Phillip Rivers had an interesting game. Due to the score, he was asked to throw the ball 54 times. While he did throw 3 interceptions, he also threw 4 touchdowns and had 356 yards. What made the comeback so impressive and it easier to forget his 3 interceptions was his ability to find the open receiver. Despite missing Keenan Allen, Rivers had no problem finding someone to throw to.

Eddie Royal had 10 catches for 94 yards and a touchdown. He also had a huge 4th down catch that kept his team alive. Not to be overshadowed, Antonio Gates had 2 touchdowns as well. 4 different Chargers had at least 50 yards, and for the first time this season, the San Francisco secondary completely laid an egg.

The Chargers were only really able to run the ball late, after they had worn down the 49ers defense, but still managed 98 yards on 24 carries as a team. Linebacker Michael Wilhoite lead the defensive charge with 9 tackles, while fellow linebacker Nick Moody chipped in 7. Safety Antoine Bethea had 8 tackles and a pick six but in the end, after allowing 38 points, no member of the defense can say they played well for 4 quarters.

Special Teams: C+

The special teams played well, but couldn’t do quite enough to help the team get the win. Andy Lee was solid as usual, and the 49ers had several good kickoff returns, but Phil Dawson missed a potential game winner. Dawson’s attempt was from 60 yards, but he has shown the leg and accuracy to hit from this distance and the team desperately needed him to deliver the late game heroics. Perrish Cox set up the final attempt with a 57 yard kickoff return, but in the end it was not enough.

Losing Streak Continues, But 49ers Show Life

Despite the score, and fact that they gave up 28 points in the second, half, the 49ers were still in a position to win the game late. In fact if not for a fumble in overtime, San Francisco might still have pulled out the win. However, they didn’t deserve a win, and couldn’t make the final one or two plays to put the nail in the coffin of their opponent. Despite the outcome though, the 49ers at least showed some signs of life. Factor in who they had on the field, what their opponent was playing for and while there is no around the fact that they handed this game to the Chargers, it’s at least a good sign that the team finally remember that they can run the ball and that they have yet to call it a season, despite the playoffs not in their future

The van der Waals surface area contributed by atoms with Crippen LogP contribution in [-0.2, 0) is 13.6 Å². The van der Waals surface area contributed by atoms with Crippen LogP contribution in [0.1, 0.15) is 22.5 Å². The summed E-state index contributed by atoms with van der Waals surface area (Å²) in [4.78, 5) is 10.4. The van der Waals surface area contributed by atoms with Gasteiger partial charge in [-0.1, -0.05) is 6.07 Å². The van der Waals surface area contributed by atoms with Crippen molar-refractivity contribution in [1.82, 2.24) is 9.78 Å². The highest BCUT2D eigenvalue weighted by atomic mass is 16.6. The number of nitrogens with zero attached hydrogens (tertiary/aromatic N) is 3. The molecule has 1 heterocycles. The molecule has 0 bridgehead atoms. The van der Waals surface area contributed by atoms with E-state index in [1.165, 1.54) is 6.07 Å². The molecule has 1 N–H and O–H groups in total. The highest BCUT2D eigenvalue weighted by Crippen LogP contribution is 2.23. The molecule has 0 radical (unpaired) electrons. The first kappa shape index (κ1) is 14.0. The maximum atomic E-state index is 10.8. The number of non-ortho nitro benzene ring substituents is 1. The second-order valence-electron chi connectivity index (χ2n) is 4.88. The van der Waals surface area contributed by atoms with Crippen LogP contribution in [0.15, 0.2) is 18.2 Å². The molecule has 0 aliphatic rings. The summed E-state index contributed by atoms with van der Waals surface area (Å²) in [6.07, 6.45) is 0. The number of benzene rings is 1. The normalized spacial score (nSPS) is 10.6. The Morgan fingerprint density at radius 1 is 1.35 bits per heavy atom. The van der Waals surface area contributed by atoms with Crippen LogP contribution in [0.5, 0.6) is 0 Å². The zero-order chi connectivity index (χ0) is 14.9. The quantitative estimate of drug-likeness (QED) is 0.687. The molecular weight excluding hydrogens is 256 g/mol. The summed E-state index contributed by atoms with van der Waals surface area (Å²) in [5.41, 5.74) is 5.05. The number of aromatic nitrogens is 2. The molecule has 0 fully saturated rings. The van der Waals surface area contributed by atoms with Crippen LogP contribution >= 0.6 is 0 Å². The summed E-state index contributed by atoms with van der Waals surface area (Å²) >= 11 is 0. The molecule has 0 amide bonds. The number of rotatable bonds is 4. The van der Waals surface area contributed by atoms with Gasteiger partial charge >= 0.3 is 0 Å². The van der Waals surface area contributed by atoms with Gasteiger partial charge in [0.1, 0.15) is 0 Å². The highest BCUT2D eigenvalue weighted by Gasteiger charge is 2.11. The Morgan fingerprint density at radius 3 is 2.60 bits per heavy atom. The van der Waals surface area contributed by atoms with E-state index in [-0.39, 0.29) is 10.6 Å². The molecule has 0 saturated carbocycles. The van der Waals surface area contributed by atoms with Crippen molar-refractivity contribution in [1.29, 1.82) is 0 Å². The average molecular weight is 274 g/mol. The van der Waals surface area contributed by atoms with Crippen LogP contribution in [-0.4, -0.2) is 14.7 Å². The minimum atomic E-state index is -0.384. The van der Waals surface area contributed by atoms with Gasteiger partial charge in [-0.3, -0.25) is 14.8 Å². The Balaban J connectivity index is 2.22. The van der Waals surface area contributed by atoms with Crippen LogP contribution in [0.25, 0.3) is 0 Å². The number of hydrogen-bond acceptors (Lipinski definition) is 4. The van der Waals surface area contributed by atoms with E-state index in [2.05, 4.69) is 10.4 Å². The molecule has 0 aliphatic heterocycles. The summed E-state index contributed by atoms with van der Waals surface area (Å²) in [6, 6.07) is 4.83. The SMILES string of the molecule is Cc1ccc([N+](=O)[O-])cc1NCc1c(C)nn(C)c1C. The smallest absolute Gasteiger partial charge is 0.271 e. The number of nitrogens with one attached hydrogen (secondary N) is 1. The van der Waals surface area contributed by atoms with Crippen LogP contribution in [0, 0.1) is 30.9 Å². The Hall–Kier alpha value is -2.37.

For more 49ers news and updates, visit 49ers Central.

Jerrell Richardson is a Bay Area native who due to a college career at San Diego State University has grown an appreciation for all things sports related in California. His heart will always remain in San Francisco though where he currently resides and covers everything from the San Francisco 49ers and Giants to the San Jose Sharks and California Bears Baseball team. Jerrell is a freelance writer covering all things NFL. His work can be found on Examiner.com.

Categories: News

Rollover Crash Blocks Lanes Of I-80 In Fairfield

Sun, 12/21/2014 - 10:40

FAIRFIELD (CBS SF) — A solo car crash is blocking two lanes of Interstate Highway 80 in Fairfield Sunday morning, according to the California Highway Patrol.

Officers responded to a report of a crash on westbound Highway 80 west of Interstate Highway 680 around 8:30 a.m., CHP officials said.

The car rolled over and the driver suffered major injuries in the accident, according to the CHP.

KCBS Traffic: Current Road Conditions

A Sig-alert was issued at 8:59 a.m. and there is no estimated time of when the lanes will reopen, CHP officials said.

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Verbal Exchange Outside BART Station Leads To Shooting In Concord

Sun, 12/21/2014 - 10:06

CONCORD (CBS SF) — A verbal exchange outside the city’s BART station late Saturday left a 21-year-old man with a gunshot wound to the leg, Concord police said Sunday morning.

The incident occurred about 10:30 p.m. on Grant Street where taxicabs line up to pick up BART passengers, said Sgt. S. Donnelly.

Donnelly said the victim and a couple of friends were waiting for a taxi when a car pulled up and the victim exchanged words with the person or persons in the car.

From the car, the shooter fired only one shot and hit the victim.

Police are saying the car was a black or dark-colored 4-door sedan.

Police are in the process of interviewing witnesses and are asking anyone with information about the incident to call the Concord Police Department.

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No Tsunami Threat After Magnitude 6.6 Earthquake Strikes In Indonesia’s Molucca Sea

Sun, 12/21/2014 - 09:43

MOLUCCA SEA (CBS SF) — A earthquake registering a preliminary magnitude of 6.6 struck in the Molucca Sea Sunday, according to the U.S. Geological Survey’s automated seismograph alert network.